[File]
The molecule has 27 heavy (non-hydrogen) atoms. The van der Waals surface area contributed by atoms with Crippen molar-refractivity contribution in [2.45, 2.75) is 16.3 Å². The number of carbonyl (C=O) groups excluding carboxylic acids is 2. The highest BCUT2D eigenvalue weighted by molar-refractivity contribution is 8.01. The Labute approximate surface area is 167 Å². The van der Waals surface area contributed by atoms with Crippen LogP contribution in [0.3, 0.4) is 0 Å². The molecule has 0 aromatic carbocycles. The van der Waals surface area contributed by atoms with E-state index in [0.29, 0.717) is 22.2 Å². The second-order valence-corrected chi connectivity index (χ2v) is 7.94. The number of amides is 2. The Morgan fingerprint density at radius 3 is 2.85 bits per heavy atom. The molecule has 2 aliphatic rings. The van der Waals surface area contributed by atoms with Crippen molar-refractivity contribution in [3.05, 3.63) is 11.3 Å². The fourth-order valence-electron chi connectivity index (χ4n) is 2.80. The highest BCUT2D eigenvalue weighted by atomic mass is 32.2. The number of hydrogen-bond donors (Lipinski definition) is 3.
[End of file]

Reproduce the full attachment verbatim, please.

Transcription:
The molecule has 27 heavy (non-hydrogen) atoms. The van der Waals surface area contributed by atoms with Crippen molar-refractivity contribution in [2.45, 2.75) is 16.3 Å². The number of carbonyl (C=O) groups excluding carboxylic acids is 2. The highest BCUT2D eigenvalue weighted by molar-refractivity contribution is 8.01. The Labute approximate surface area is 167 Å². The van der Waals surface area contributed by atoms with Crippen LogP contribution in [0.3, 0.4) is 0 Å². The molecule has 0 aromatic carbocycles. The van der Waals surface area contributed by atoms with E-state index in [0.29, 0.717) is 22.2 Å². The second-order valence-corrected chi connectivity index (χ2v) is 7.94. The number of amides is 2. The Morgan fingerprint density at radius 3 is 2.85 bits per heavy atom. The molecule has 2 aliphatic rings. The van der Waals surface area contributed by atoms with Crippen molar-refractivity contribution in [3.05, 3.63) is 11.3 Å². The fourth-order valence-electron chi connectivity index (χ4n) is 2.80. The highest BCUT2D eigenvalue weighted by atomic mass is 32.2. The number of hydrogen-bond donors (Lipinski definition) is 3.